After months of acrimony within his government, Israeli Prime Minister Benjamin Netanyahu fired two centrist ministers Tuesday, accusing them of plotting to topple him.
The prime minister offered a blistering attack on Finance Minister Yair Lapid and Justice Minister Tzipi Livni, saying they’d repeatedly criticized his policies and schemed with ultra-Orthodox parties outside the governing coalition to unseat him.
“That’s called a putsch,” Netanyahu said in nationally televised remarks. “You can’t run a government that way, and you can’t lead a country that way.”
He said he’d move to dissolve Parliament and hold elections “as soon as possible.”
“I will no longer tolerate an opposition inside the government,” Netanyahu said.
Israeli media said the elections were expected to take place in March, just two years after the current government was sworn in and two years ahead of schedule. Recent public opinion polls suggest that Netanyahu’s Likud party and its rightist allies are likely to gain enough parliamentary seats to win him a fourth term in office.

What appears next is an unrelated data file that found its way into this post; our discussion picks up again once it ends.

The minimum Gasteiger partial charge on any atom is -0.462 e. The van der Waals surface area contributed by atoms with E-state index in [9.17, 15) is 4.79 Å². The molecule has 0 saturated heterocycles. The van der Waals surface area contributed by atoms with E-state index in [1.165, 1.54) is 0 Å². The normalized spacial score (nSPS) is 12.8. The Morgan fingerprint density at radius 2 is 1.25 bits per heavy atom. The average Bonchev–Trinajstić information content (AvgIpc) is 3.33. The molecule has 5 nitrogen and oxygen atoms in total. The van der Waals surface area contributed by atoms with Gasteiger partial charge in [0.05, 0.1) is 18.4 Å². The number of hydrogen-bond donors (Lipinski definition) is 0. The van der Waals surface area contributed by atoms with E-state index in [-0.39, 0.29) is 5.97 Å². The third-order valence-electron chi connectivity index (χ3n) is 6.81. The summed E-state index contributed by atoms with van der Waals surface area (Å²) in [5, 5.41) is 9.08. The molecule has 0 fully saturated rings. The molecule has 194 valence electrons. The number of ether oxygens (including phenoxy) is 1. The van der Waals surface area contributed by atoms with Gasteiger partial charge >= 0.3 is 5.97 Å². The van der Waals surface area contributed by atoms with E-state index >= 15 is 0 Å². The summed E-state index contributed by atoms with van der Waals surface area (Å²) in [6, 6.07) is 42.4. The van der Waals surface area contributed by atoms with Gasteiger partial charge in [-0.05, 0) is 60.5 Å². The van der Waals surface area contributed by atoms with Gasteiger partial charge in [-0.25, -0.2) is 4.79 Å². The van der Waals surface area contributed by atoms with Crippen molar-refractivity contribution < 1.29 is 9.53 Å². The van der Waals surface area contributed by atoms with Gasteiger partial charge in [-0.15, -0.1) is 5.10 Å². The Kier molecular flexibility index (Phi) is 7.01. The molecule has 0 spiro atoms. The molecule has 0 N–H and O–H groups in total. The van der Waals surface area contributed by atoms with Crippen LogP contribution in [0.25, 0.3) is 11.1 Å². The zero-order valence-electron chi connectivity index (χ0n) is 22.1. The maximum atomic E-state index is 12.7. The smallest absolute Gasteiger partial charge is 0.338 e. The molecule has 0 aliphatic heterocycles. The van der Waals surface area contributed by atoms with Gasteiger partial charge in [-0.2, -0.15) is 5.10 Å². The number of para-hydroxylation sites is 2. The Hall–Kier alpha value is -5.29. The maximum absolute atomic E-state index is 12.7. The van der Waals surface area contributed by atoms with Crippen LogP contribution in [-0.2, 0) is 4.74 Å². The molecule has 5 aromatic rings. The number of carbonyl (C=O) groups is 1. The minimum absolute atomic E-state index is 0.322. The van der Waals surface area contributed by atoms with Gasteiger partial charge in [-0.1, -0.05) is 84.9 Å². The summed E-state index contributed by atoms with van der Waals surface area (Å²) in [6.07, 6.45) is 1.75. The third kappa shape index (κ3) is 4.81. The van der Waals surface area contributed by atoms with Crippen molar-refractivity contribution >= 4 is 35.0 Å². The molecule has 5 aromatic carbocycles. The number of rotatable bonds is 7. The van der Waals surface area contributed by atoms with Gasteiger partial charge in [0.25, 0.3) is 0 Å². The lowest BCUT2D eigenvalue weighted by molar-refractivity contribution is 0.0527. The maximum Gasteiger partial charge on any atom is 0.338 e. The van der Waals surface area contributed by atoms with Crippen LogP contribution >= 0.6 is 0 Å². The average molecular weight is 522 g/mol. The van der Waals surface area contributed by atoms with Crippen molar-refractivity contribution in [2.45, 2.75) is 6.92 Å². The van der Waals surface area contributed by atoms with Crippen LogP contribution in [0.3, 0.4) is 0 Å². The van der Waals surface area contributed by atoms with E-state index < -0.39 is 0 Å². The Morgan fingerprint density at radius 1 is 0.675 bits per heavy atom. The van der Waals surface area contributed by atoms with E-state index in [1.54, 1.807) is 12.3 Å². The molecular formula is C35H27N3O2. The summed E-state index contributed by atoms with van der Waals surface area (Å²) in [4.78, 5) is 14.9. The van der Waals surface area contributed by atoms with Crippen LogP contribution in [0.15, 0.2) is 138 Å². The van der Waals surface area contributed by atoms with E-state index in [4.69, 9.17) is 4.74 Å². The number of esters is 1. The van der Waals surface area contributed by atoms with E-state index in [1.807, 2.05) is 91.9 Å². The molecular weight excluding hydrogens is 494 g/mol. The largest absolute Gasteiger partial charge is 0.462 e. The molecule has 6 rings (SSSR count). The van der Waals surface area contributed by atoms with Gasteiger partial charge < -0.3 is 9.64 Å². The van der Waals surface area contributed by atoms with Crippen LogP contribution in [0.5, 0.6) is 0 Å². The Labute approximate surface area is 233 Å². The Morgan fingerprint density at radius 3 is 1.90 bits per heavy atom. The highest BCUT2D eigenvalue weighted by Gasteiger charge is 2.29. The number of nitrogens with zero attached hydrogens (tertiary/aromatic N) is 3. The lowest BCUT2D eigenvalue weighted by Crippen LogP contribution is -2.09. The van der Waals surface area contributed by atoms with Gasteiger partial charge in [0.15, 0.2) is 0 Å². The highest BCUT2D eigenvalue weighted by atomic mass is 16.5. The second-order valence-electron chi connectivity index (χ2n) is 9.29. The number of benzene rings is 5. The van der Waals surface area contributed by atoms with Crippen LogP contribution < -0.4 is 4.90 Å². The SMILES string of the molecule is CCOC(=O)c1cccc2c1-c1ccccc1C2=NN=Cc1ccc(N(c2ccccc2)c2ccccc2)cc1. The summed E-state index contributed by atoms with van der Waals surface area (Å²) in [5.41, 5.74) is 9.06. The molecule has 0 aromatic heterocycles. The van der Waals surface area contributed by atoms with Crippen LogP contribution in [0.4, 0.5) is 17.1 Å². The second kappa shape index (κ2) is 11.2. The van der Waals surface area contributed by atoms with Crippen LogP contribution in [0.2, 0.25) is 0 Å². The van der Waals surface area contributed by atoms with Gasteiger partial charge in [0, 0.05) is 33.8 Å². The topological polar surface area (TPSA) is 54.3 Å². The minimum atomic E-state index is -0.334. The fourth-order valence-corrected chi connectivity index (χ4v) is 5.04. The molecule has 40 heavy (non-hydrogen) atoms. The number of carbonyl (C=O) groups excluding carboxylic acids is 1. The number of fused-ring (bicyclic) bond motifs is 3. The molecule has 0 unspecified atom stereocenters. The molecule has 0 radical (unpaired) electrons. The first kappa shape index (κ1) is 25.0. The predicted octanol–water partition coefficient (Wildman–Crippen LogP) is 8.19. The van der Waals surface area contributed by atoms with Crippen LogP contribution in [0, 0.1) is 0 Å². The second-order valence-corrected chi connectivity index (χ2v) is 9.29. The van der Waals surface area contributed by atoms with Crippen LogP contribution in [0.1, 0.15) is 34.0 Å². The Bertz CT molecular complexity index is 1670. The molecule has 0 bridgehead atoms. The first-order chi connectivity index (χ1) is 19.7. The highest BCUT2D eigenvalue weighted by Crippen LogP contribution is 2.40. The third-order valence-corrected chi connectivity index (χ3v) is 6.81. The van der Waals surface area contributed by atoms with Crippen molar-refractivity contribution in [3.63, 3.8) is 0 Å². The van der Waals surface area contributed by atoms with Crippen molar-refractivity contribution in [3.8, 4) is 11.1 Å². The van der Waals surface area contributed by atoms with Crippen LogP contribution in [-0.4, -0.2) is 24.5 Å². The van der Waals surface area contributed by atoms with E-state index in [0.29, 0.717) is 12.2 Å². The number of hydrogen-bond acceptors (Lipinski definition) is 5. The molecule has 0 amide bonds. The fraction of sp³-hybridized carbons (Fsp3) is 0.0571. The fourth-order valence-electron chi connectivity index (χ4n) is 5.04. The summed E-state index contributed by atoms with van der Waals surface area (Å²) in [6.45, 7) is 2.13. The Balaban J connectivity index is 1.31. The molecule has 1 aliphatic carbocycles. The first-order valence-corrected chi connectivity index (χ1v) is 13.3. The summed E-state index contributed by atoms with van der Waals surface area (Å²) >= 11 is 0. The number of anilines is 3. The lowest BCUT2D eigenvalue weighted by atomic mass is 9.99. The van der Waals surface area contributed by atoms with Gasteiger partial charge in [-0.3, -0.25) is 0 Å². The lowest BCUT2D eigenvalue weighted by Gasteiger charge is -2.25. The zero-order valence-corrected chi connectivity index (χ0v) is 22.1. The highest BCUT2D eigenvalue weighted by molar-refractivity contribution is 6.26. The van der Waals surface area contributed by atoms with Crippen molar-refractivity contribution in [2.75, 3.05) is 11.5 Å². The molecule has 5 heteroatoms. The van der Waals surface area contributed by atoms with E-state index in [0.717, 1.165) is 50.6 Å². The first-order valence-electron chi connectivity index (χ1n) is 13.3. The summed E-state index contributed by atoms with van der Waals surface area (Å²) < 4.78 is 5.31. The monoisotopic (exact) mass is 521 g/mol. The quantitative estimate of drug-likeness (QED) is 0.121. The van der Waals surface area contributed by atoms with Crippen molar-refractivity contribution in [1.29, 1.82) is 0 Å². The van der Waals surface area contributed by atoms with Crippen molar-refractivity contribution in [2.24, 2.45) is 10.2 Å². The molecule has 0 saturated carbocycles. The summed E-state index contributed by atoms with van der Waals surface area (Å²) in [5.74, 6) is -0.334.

Political analysts said Netanyahu’s move indicated that he was fed up with his unruly coalition partners and preferred a more compliant government made up of his traditional rightist and ultra-Orthodox allies.
“There’s nothing ideological here. He’s really sick of being with these people, who are attacking him every other day,” said Gadi Wolfsfeld, a professor of political communications at the Interdisciplinary Center in Herzliya. “He can’t control this government.”
The collapse of the coalition followed a meeting late Monday between Netanyahu and Lapid, the leader of the centrist Yesh Atid party, that failed to resolve differences over government spending and a contentious bill enshrining Israel’s status as the Jewish nation-state, a proposed law that critics say would damage the standing of Israel’s Arab citizens.
Some commentators described Netanyahu’s promotion of the bill, which gave precedence to Israel’s Jewish character over its democratic principles, as an effort to rally the prime minister’s right-wing political base while precipitating a confrontation with his centrist rivals.